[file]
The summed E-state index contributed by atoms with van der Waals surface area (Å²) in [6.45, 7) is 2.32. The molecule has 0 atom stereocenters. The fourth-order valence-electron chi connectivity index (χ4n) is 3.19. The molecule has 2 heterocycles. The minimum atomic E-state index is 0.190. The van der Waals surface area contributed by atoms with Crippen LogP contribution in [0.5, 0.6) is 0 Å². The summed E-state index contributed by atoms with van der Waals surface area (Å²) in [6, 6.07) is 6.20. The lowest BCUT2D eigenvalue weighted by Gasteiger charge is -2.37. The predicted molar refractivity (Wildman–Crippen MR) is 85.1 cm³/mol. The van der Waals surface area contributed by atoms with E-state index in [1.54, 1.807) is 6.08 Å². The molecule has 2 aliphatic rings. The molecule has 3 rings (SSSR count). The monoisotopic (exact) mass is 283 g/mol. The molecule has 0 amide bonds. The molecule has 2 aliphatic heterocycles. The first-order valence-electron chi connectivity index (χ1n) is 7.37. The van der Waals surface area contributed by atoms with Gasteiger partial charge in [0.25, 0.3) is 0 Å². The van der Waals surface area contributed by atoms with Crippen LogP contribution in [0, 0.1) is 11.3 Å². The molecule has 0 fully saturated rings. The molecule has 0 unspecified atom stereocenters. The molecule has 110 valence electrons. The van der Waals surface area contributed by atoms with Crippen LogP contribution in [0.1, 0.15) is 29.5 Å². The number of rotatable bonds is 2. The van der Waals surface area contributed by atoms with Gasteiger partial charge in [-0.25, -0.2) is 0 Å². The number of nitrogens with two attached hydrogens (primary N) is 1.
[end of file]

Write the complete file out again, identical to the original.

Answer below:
The summed E-state index contributed by atoms with van der Waals surface area (Å²) in [6.45, 7) is 2.32. The molecule has 0 atom stereocenters. The fourth-order valence-electron chi connectivity index (χ4n) is 3.19. The molecule has 2 heterocycles. The minimum atomic E-state index is 0.190. The van der Waals surface area contributed by atoms with Crippen LogP contribution in [0.5, 0.6) is 0 Å². The summed E-state index contributed by atoms with van der Waals surface area (Å²) in [6, 6.07) is 6.20. The lowest BCUT2D eigenvalue weighted by Gasteiger charge is -2.37. The predicted molar refractivity (Wildman–Crippen MR) is 85.1 cm³/mol. The van der Waals surface area contributed by atoms with E-state index in [1.54, 1.807) is 6.08 Å². The molecule has 2 aliphatic rings. The molecule has 3 rings (SSSR count). The monoisotopic (exact) mass is 283 g/mol. The molecule has 0 amide bonds. The molecule has 2 aliphatic heterocycles. The first-order valence-electron chi connectivity index (χ1n) is 7.37. The van der Waals surface area contributed by atoms with Gasteiger partial charge in [0.25, 0.3) is 0 Å². The van der Waals surface area contributed by atoms with Crippen LogP contribution in [0, 0.1) is 11.3 Å². The molecule has 0 fully saturated rings. The molecule has 0 unspecified atom stereocenters. The molecule has 110 valence electrons. The van der Waals surface area contributed by atoms with Crippen LogP contribution in [0.1, 0.15) is 29.5 Å². The number of rotatable bonds is 2. The van der Waals surface area contributed by atoms with Gasteiger partial charge in [-0.25, -0.2) is 0 Å². The number of nitrogens with two attached hydrogens (primary N) is 1.